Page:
Did you know that in order for a new service provider to mount an antennae on top of one of the city’s water towers it costs $40,000? That may not be a lot of money for Verizon or T-Mobile but for new providers entering the market it can be prohibitive.
In addition to leasing the space on the water tower there are engineering fees and application fees for each repeater and small cell tower location, which could be on an existing telephone pole or a new pole, provided by the ISP or possibly the city.
Assuming the city would need more than just existing telephone poles to accommodate the bandwidth required to reach all residents, the question of who builds out the infrastructure for the grid needs to be answered. Do we let companies put up their own or does the city plan out the grid and lease access to providers?
If the goal is to create a robust, competitive marketplace for high speed internet then the decisions we make must focus on encouraging competition and limiting barriers to the Minnetrista market. Some of the ways we can do that include:
Waive the city’s solicitation fees for new ISPs coming to the area so they can sign up new customers
Simplify the permitting process
Allow one application to cover multiple locations if technology is identical instead of an application for each repeater/ small cell tower location
Provide ease of access to the city’s right-of-way (ROW)
Waive engineering fees unless the city incurs a cost
Set infrastructure leasing costs for providers to reflect the actual costs incurred by the city to provide and manage that access.
I noticed our current mayor added the following to her reelection campaign “Roadmap” on her website yesterday: “Support a feasibility study of internet connectivity for all of Minnetrista.” Internet connectivity is not the problem, Mayor Whalen. Everyone has connectivity. The problem is it is slow, unreliable, customer service is horrible and there is no competition. The mayor doesn’t get it.
We need an ordinance dealing with these small cell wireless issues so that providers see Minnetrista as a viable market opportunity and the city doesn’t see them as just another revenue stream.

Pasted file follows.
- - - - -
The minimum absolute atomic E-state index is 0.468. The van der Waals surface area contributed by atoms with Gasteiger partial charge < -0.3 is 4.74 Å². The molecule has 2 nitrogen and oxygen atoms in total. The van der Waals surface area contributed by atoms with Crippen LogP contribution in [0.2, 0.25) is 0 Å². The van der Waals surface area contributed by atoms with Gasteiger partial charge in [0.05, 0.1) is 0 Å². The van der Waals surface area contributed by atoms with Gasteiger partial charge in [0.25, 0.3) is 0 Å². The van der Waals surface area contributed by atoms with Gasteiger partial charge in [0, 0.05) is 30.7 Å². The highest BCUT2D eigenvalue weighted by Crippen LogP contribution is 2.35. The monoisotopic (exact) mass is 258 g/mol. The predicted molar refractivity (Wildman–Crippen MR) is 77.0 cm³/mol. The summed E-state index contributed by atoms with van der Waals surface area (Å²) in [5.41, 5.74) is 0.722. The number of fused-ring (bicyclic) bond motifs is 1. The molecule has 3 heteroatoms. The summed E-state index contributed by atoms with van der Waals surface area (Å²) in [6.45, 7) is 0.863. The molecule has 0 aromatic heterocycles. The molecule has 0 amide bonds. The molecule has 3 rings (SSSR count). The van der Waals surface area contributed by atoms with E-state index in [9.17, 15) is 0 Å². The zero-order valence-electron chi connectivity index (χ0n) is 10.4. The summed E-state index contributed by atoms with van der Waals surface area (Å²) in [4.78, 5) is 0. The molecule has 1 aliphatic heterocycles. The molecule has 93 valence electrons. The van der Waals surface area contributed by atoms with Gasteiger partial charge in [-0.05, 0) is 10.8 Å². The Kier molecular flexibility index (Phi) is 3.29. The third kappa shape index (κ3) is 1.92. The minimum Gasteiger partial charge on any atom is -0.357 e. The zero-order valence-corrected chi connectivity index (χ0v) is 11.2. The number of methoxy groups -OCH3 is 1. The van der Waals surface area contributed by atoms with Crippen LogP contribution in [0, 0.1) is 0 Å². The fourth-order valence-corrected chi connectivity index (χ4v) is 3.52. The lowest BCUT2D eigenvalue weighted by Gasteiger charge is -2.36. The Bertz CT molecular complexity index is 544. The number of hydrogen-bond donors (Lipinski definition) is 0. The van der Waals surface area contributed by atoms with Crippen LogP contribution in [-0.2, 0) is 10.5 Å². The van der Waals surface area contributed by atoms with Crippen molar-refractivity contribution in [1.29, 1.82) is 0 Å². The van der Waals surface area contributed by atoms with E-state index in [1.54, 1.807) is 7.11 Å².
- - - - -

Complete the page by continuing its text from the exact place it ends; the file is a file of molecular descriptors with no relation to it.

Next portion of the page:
Stay tuned for an announcement of a Zoom meeting with some broadband industry professionals from our area.
Ask anyone who runs a business in Minnetrista about high speed internet and you’ll hear things like “I never would’ve moved here had I known how awful the internet service was!” and “I moved here from a much smaller town where we had excellent high speed internet. Why can’t Minnetrista figure this out?” or “My kids have to go to the coffee shop to do their online homework because our service is so unreliable.” Sound familiar?
I was successful getting “High Speed Internet” added to the city’s goals at it’s strategy session lasts year and then modified last March to “proactively” get creative about it. We even scheduled a work session on “Technology Issues” last June but it was postponed. I sent an email to our City Administrator two weeks ago asking for a date certain when it would be rescheduled and still have not received an answer.
High speed internet issues in Minnetrista are not unresolvable. It requires a mayor, council and staff to make it a priority. We need to take a good, hard look at our legal agreements with service providers, at our fee structures and regulatory policies to make sure we are doing EVERYTHING possible to encourage bringing competitive services to Minnetrista.
It starts with making it a priority. Reliable high speed internet for ALL of Minnetrista is not just possible it is imperative.